Q. There are likely women reading this article who have had an abortion and kept it under wraps, perhaps carrying the guilt of their decision through the years. Maybe they sit in church week after week without telling anyone. What encouragement would you have for these women?

A. As a 72-year-old woman, I would encourage any woman who has had an abortion and is troubled in her heart, who has maybe even carried it as a secret for years, if you’re having any feelings, any thoughts, go to God. Go to Jesus Christ. Ask the Holy Spirit to help you. Ask forgiveness of God. You can do it by yourself. You can do it with your prayer partners. You can do it with your pastor, your leaders. But ask God to forgive you. There’s healing and there is strength when we go to God in prayer.

Q. Abortion seems to have had an outsized effect on the black community, beginning with the old eugenics movement. Do you see more African Americans waking up to this issue as an injustice? 

A. The younger generation, including African Americans, young people now who are under 40—the younger they are, the more aware they are that injustices are occurring in this nation. They also understand that abortion is an injustice and a civil wrong.

Margaret Sanger, the founder of the Birth Control League, which became Planned Parenthood, once said that “colored people are like weeds” and they need to be eliminated. But they didn’t package it that way. Instead, they began to market abortion as a woman’s right.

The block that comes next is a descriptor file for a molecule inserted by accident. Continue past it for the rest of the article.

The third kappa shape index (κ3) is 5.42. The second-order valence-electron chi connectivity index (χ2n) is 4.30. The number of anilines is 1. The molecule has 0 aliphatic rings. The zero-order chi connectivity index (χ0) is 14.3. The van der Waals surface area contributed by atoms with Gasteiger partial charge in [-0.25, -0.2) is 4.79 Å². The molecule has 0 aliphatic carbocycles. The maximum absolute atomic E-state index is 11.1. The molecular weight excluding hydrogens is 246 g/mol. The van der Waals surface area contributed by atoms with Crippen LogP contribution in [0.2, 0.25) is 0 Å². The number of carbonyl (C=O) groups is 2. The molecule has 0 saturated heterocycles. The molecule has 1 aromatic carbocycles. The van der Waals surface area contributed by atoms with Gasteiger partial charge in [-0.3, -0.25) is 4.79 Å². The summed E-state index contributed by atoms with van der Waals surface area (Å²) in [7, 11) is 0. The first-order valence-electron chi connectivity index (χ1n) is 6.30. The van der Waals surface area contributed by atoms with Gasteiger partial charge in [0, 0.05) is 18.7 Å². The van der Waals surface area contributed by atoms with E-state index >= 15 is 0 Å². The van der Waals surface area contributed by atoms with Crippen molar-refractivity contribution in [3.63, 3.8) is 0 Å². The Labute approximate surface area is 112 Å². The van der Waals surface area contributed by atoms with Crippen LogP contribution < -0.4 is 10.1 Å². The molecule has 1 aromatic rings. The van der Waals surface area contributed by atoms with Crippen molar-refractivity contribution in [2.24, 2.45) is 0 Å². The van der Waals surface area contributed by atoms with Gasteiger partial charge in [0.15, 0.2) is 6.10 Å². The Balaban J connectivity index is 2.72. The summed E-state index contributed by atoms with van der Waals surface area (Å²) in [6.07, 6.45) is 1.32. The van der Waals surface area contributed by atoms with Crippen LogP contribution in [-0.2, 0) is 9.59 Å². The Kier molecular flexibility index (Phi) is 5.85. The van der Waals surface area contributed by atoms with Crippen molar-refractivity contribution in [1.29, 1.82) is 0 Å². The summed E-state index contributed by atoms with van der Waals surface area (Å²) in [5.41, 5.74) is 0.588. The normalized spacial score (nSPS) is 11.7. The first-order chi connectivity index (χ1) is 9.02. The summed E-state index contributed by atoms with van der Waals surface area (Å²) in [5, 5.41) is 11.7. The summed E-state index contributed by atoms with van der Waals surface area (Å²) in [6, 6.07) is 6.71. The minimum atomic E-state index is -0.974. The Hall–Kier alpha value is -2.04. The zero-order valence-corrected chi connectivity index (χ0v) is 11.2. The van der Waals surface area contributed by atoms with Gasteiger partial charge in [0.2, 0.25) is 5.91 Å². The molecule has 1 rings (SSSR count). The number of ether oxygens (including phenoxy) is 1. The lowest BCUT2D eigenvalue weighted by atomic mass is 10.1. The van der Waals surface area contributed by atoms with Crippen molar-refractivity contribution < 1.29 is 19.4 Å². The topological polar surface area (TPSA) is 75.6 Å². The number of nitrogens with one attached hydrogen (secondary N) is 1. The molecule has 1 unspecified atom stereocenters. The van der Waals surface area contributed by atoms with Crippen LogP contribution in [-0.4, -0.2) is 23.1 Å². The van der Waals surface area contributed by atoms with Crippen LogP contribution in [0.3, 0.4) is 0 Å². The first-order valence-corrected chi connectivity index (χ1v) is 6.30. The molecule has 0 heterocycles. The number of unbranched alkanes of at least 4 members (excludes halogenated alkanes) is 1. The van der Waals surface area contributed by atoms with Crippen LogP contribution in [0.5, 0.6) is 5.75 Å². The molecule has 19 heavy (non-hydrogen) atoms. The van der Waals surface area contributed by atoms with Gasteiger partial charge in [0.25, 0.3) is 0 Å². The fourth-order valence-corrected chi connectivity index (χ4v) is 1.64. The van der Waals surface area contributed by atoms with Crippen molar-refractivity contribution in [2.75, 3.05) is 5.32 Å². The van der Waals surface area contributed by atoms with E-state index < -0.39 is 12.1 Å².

Thankfully, more black women are beginning to keep their babies, and I’m very excited about that. I’m seeing the numbers go up and I believe that’s largely a result of the prayers in church communities like the Church of God in Christ, for example. I’m part of a group, the National Black Pro-Life Coalition, and we labor tirelessly to educate, inform and activate the black community about the civil rights of the unborn and the sanctity of life. We fight very hard to promote that message.

Q. Some people, like Abby Johnson, for example, have voiced their hope for a day when abortion is unthinkable for most people. How can we move in that direction, and what role do we as God’s people play in that?

A. We have to admit that we could have and should have been more prepared to serve families who have children and are going to need help. And we’re going to have to get the truth about abortion out. It’s our responsibility to do that. And so, as we continue to do these things, people’s hearts will change with prayer and repentance and compassion. That has to come. 

And we have to support elected officials who will support programs to strengthen the family, and by that I mean a dad and mom together having children and raising those children. We have to support getting values and character back in our society and help people value themselves more and plan futures for life rather than death. All of these things are a beautiful opportunity and we can do this together.

Q. How do you find yourself praying for the country right now?

A. I am praying for those who are in authority first. I’m praying for transformation of the hearts of the people of America. I am praying that we will return to God and confess our own sins and repent and learn to serve each other as one human race, coming together, not accusing or ignoring or harming each other, but asking God to guide us. And I do actually believe we’re in the last days and because of that, I’m asking for the glorious church of God to rise up and serve as long as we’re here. 

Photo: Courtesy of Alveda King